Originally published in The Weekly Packet, April 26, 2018
Brooklin Boat Yard builds Sandy Hook memorial
Brooklin Boat Yard project manager Eric Blake discusses dimensions with sculptor designer Rich Duca.
by Anne Berleant
Boatyards are not just for building boats. A sculpture constructed at Brooklin Boat Yard will be installed this month at Southern Connecticut State University, as the centerpiece in the Reflection Garden commemorating lives lost in the 2012 Sandy Hook Elementary School shooting.
The sculpture is designed by Massachusetts artists Rich Duca and Meredith Bergmann, both recreational sailors. Duca asked whether the local boatyard would be interested in the project because of its reputation for quality, he said.
“We feel lucky they’re doing this,” he said.
The need to create the sculpture indoors came from a requirement that it contain no metal because of the symbolism with the event behind the garden. “How can you build a wooden sculpture outside in the winter?” Duca said.
For Brooklin Boat Yard project manager Eric Blake, taking on the project was a simple decision.
“It’s a little unusual,” he said. “But we like to tell people we build twisted objects out of wood. Boats just happen to be the majority of our work.”
Like vessels, the sculpture would be continuously exposed to sun, wind and rain. Constructed from Atlantic cedar, the same modern techniques used to protect the wood on boats would be used for the sculpture.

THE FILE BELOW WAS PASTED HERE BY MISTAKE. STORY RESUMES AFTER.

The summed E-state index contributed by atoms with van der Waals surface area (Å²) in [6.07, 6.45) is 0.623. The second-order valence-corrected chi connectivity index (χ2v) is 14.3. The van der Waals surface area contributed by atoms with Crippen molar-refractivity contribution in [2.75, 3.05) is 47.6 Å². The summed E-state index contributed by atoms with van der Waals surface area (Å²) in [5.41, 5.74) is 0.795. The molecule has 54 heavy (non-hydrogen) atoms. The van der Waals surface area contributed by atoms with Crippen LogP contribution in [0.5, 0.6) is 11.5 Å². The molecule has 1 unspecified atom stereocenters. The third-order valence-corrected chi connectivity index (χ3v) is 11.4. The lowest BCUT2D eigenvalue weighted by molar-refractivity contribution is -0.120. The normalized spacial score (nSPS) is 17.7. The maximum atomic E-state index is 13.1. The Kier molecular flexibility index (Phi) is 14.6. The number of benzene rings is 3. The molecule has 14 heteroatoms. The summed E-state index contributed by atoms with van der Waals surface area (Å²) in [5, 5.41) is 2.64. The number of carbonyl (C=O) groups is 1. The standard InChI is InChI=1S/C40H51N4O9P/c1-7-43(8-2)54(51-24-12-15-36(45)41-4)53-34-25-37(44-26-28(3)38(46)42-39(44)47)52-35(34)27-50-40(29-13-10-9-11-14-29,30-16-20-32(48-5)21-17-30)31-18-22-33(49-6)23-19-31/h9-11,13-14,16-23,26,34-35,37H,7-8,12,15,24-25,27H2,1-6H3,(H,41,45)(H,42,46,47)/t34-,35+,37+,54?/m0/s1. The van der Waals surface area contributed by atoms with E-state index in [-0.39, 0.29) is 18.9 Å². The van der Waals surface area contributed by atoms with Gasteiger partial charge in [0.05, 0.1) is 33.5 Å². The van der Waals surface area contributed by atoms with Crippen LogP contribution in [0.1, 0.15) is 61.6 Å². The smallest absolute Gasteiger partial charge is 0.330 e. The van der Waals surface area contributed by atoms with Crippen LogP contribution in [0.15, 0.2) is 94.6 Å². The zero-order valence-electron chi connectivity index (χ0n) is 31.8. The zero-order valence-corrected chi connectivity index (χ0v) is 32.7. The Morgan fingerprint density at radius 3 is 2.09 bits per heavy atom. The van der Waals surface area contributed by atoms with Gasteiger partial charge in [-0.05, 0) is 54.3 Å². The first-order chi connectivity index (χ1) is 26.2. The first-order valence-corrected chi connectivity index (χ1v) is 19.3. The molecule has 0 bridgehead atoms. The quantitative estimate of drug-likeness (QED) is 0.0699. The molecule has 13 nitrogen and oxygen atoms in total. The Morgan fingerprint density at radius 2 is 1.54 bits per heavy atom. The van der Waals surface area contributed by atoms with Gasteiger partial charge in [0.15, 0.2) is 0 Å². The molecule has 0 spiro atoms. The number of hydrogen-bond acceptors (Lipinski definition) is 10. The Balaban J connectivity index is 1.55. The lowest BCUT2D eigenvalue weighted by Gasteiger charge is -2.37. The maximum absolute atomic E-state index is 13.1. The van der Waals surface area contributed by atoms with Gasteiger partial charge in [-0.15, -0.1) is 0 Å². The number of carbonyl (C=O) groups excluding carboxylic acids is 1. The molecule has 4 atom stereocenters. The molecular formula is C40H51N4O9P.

Duca came into the project with a carved wooden model, after discussions with everyone involved, he said. From there, the boatyard created a CAD model. When finished, the sculpture will rest on four pedestals and have four circles of fiber-optic lighting inside, representing the four teachers killed during the school shooting.
“A lot of what we do is function follow[ing] form,” Blake said. “People come with an aesthetic in mind. We talk through the building techniques. There’s a lot of different layers of craft to draw from.”
As for constructing the sculpture, Blake said, “I believe and instill in the guys, we can make anything, [whether] metal, wood, etc.”
Different boat builders bring different expertise, whether in form, lighting, wood working. “One of the best things about working here is we’re problem solving,” crew member Rick Chamberlain said. Blake said, “This is not different.” For the boatyard crew, the sculpture is a project like any other—but not completely.
“It was a horrific event and it’s nice to be part of something positive from that,” builder and Brooklin resident Todd Skoog said.
The sculpture is set to be delivered on April 19. “I think everyone’s enjoying this and honored to work on it,” Duca said.